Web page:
Stressed aggressive adolescents benefit from progressive muscle relaxation: A random, prospective, controlled trial

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Abstract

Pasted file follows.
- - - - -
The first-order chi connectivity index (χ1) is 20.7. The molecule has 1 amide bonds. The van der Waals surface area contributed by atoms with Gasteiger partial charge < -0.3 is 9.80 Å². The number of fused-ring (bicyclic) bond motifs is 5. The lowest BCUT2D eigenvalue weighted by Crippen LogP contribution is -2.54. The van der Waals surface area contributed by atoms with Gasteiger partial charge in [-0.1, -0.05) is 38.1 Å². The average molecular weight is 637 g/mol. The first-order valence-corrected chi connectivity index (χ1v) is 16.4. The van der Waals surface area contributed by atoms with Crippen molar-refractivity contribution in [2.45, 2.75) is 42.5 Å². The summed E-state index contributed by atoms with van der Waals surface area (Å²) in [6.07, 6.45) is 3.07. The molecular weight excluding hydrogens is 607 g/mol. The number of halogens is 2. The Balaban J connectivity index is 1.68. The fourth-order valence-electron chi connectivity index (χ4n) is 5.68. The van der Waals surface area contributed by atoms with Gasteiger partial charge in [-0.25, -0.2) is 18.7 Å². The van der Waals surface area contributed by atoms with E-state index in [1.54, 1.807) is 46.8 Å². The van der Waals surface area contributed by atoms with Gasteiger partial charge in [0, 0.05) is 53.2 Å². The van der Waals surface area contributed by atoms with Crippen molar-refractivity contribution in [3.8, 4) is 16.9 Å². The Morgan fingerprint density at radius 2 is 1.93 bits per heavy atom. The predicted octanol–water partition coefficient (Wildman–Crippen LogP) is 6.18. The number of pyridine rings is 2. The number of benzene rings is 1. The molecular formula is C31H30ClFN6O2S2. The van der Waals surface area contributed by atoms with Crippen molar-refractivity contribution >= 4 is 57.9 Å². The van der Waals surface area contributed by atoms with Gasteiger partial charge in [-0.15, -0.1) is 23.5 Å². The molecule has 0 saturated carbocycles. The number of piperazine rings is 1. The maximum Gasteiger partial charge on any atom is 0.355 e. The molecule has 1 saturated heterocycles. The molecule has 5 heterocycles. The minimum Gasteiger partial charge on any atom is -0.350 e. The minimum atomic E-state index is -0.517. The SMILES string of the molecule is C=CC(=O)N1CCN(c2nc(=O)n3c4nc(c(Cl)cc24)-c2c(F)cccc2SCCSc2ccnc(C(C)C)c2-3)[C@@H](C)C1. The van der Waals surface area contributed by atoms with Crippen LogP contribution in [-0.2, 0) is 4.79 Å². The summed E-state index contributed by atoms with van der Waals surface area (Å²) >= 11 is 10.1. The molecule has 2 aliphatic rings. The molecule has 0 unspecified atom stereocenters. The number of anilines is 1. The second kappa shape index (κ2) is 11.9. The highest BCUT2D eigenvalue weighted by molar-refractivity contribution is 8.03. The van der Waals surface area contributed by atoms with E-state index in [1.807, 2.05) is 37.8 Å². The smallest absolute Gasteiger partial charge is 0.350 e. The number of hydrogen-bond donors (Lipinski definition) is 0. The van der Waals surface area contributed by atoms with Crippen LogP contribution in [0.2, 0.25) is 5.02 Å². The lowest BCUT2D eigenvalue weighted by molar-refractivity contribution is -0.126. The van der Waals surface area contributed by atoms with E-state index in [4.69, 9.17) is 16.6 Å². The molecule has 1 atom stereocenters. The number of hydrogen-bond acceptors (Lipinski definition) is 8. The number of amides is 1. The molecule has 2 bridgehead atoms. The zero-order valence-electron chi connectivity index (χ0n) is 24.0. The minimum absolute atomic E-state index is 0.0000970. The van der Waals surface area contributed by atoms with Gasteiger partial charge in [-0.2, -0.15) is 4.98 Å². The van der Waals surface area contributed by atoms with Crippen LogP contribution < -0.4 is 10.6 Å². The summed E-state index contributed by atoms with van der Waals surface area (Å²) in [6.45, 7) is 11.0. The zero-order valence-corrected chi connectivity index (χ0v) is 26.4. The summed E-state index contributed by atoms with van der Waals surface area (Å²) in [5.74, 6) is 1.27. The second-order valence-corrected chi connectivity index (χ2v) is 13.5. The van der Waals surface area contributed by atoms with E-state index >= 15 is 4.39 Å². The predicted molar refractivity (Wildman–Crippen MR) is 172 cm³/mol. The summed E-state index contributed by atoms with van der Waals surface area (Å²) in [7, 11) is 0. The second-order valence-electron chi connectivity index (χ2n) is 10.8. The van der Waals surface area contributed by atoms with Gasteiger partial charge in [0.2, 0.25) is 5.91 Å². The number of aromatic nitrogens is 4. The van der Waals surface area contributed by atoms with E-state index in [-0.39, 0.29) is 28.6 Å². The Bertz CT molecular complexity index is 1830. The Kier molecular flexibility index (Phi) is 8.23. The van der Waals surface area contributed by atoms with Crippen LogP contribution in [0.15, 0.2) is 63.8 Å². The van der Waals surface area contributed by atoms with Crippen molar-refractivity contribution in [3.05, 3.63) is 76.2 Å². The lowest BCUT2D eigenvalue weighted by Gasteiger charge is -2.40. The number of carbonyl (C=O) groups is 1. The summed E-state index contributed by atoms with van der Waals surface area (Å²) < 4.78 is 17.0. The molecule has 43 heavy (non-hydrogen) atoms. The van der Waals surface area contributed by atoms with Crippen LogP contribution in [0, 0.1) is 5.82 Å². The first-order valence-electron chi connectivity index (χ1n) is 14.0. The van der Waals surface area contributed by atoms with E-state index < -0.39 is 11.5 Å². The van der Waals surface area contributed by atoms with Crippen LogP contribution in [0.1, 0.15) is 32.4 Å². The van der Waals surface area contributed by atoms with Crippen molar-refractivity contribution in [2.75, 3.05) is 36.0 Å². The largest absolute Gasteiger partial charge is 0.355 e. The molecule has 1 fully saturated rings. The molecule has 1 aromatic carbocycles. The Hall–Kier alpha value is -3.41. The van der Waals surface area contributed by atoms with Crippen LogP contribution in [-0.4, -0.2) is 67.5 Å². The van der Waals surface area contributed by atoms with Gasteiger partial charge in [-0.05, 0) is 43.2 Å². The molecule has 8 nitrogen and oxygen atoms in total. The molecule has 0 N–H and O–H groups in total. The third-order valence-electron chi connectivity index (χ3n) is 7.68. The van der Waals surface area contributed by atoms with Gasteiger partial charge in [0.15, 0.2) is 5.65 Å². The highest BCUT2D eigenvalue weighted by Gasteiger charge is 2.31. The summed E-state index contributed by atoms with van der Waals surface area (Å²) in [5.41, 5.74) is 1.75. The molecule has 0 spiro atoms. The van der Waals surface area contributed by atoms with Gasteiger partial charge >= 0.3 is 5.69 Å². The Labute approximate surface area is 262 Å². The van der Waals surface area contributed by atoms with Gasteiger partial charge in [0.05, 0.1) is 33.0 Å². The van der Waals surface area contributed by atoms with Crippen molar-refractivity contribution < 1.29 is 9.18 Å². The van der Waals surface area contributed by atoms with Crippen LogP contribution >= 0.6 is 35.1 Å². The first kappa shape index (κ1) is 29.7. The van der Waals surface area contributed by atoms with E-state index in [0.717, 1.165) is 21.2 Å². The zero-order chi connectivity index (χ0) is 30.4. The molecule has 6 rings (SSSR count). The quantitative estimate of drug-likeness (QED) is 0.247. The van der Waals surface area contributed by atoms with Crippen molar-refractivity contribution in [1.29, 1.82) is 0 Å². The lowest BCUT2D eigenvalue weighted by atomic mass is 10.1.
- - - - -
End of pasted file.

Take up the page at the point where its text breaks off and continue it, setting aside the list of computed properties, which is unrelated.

Adolescent stress is an emerging area of importance. The aim of this study was to determine the effectiveness of progressive muscle relaxation (PMR) for anger in stressed male adolescents. A random sample of 252 subjects was recruited. Increased Anger-Out scores were found in 81 of them on entry to the study. PMR was employed for 8 weeks for a randomly selected group of 40 of the 81, while the other 41 formed the control group. The salivary cortisol concentration, State-Trait Anger Expression Inventory (STAXI), and Health Survey (SF-36) were used in the study. Initial examination revealed raised salivary cortisol levels on awakening, increased scores on most of the STAXI scales and relatively low T-values on the SF-36 scales, which describe physical health. At the highest morning salivary cortisol concentration (p < 0.01), the State-Anger, Trait-Anger, Anger-Out and Anger-Control scales of the STAXI (all p < 0.01), as well as those for the vitality (VITA), social functioning (SOFU), role-emotional (ROEM), and mental health (PSYC), (all p < 0.01) scales of SF-36, showed significant change. PMR appears to be effective in the treatment of aggression in stressed male adolescents and improvement in health-related quality of life may be expected. Copyright © 2005 John Wiley & Sons, Ltd.

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